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A Scottish Success Story

A fixture at the ACUP conference for a dozen years now, Andrew Scott faces the same challenges in his native Scotland as managers confront here in the U.S.

April 2010 By Bob Neubauer
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ANY IN-PLANT manager who has attended the Association of College and University Printers (ACUP) conference in the past 12 years, has certainly heard the Scottish brogue of Andrew Scott ringing through the air. The head of Print Design Services at Glasgow Caledonian University, in Glasgow, Scotland, Scott eagerly crosses the Atlantic each year for ACUP because he values the opportunity to share best practices and problem solve with fellow managers.

"I've picked up a lot of useful information on customer service from U.S. colleagues," says Scott, from his office in Scotland's largest city. "Some of the technology that's in use in the States is quite innovative, so I bring back good ideas about how to...organize processes more effectively."

His involvement in UK print groups has been even stronger. He organized the Scottish University Print Managers Group in 1998, later merging it with the UK-wide University Print Managers Group (UPMG). He has served on the UPMG executive board for 12 years.

"This has given me a wide view of what's happening in the higher-ed sector across the UK," he notes. "This wider knowledge was a contributory factor in helping me through my business review in 2007."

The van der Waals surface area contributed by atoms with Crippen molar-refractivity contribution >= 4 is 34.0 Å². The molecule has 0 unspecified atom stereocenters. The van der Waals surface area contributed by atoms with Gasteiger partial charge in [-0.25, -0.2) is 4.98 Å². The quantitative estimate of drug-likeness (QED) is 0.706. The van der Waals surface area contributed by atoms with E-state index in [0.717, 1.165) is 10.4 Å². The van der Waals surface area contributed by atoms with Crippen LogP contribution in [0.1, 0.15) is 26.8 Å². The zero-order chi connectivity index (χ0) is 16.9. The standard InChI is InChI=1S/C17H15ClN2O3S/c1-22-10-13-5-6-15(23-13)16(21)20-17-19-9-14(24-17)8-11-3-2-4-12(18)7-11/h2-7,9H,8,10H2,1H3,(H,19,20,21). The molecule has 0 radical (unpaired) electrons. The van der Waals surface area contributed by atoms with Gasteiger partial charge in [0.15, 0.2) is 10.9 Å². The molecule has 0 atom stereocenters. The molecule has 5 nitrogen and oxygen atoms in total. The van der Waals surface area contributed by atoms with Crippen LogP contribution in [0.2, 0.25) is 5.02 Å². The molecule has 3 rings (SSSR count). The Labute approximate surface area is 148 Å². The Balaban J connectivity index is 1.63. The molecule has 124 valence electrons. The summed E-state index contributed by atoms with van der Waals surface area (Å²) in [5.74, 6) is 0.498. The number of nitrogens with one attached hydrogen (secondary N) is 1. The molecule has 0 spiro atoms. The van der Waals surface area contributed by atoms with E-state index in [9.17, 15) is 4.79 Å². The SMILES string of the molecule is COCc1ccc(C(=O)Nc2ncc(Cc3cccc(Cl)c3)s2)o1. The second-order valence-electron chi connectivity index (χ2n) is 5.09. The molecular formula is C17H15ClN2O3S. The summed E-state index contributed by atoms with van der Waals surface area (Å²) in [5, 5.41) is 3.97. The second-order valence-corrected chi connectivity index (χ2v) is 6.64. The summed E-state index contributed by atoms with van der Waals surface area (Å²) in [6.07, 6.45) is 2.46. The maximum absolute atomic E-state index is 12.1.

That was a scary time for Scott and his 16-employee in-plant. His executive board, confident the school could save money by outsourcing, grilled him mercilessly, ignoring the benchmarking data he had collected. Using the knowledge he had accumulated from his years of attending conferences, Scott answered every challenge his inquisitors threw at him, changed their view of trends in higher-ed and got them to approve his 10-year investment plan.

A Fish Story

Born in the town of Dunfermline, in the East of Scotland (also the birthplace of industrialist Andrew Carnegie), Scott had no particular interest in printing as a teenager.

"When asked how I got into printing, I tell people it was because I went fishing," he quips, explaining that when he was 17, he and some friends took off on a fishing trip for a couple of weeks—a leisure excursion that didn't sit well with his folks.

"My parents turned up with a copy of the local newspaper with a job ad for a printer's assistant. That was in 1971, and I'm still in print. If I was a criminal I'd be freed by now," he cracks, showing a hint of his trademark dry humor.



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